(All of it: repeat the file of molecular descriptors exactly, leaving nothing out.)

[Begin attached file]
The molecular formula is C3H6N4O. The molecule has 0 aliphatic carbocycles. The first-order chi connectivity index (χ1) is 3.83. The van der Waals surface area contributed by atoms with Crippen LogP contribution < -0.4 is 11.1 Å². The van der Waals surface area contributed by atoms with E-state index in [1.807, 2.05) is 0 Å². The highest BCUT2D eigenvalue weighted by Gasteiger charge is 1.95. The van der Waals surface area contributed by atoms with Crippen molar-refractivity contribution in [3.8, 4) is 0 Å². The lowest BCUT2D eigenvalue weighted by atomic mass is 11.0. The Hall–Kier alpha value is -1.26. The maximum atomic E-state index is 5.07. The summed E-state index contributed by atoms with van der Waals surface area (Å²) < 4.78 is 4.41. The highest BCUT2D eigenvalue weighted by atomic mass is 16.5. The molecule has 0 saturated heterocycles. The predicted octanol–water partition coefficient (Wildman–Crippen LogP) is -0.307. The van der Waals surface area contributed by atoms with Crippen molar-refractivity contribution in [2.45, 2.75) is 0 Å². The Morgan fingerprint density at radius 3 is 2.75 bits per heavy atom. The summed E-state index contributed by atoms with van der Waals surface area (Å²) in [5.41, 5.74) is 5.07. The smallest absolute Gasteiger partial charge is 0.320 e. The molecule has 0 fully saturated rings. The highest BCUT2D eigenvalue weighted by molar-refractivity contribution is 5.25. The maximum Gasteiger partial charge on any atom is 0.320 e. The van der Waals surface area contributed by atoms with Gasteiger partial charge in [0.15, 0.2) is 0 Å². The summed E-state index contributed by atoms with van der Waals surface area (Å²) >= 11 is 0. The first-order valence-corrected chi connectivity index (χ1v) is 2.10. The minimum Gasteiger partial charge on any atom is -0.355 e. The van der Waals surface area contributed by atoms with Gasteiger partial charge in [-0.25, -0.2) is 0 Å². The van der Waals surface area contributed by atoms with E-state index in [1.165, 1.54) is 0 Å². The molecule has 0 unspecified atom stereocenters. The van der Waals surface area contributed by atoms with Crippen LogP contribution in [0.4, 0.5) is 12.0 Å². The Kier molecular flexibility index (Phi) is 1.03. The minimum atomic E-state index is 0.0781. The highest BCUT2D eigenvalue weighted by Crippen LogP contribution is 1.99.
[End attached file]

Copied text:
The molecular formula is C3H6N4O. The molecule has 0 aliphatic carbocycles. The first-order chi connectivity index (χ1) is 3.83. The van der Waals surface area contributed by atoms with Crippen LogP contribution < -0.4 is 11.1 Å². The van der Waals surface area contributed by atoms with E-state index in [1.807, 2.05) is 0 Å². The highest BCUT2D eigenvalue weighted by Gasteiger charge is 1.95. The van der Waals surface area contributed by atoms with Crippen molar-refractivity contribution in [3.8, 4) is 0 Å². The lowest BCUT2D eigenvalue weighted by atomic mass is 11.0. The Hall–Kier alpha value is -1.26. The maximum atomic E-state index is 5.07. The summed E-state index contributed by atoms with van der Waals surface area (Å²) < 4.78 is 4.41. The highest BCUT2D eigenvalue weighted by atomic mass is 16.5. The molecule has 0 saturated heterocycles. The predicted octanol–water partition coefficient (Wildman–Crippen LogP) is -0.307. The van der Waals surface area contributed by atoms with Crippen molar-refractivity contribution in [2.45, 2.75) is 0 Å². The Morgan fingerprint density at radius 3 is 2.75 bits per heavy atom. The summed E-state index contributed by atoms with van der Waals surface area (Å²) in [5.41, 5.74) is 5.07. The smallest absolute Gasteiger partial charge is 0.320 e. The molecule has 0 fully saturated rings. The highest BCUT2D eigenvalue weighted by molar-refractivity contribution is 5.25. The maximum Gasteiger partial charge on any atom is 0.320 e. The van der Waals surface area contributed by atoms with Gasteiger partial charge in [0.15, 0.2) is 0 Å². The summed E-state index contributed by atoms with van der Waals surface area (Å²) >= 11 is 0. The first-order valence-corrected chi connectivity index (χ1v) is 2.10. The minimum Gasteiger partial charge on any atom is -0.355 e. The van der Waals surface area contributed by atoms with Gasteiger partial charge in [-0.25, -0.2) is 0 Å². The van der Waals surface area contributed by atoms with E-state index in [1.165, 1.54) is 0 Å². The molecule has 0 unspecified atom stereocenters. The van der Waals surface area contributed by atoms with Crippen LogP contribution in [0.4, 0.5) is 12.0 Å². The Kier molecular flexibility index (Phi) is 1.03. The minimum atomic E-state index is 0.0781. The highest BCUT2D eigenvalue weighted by Crippen LogP contribution is 1.99.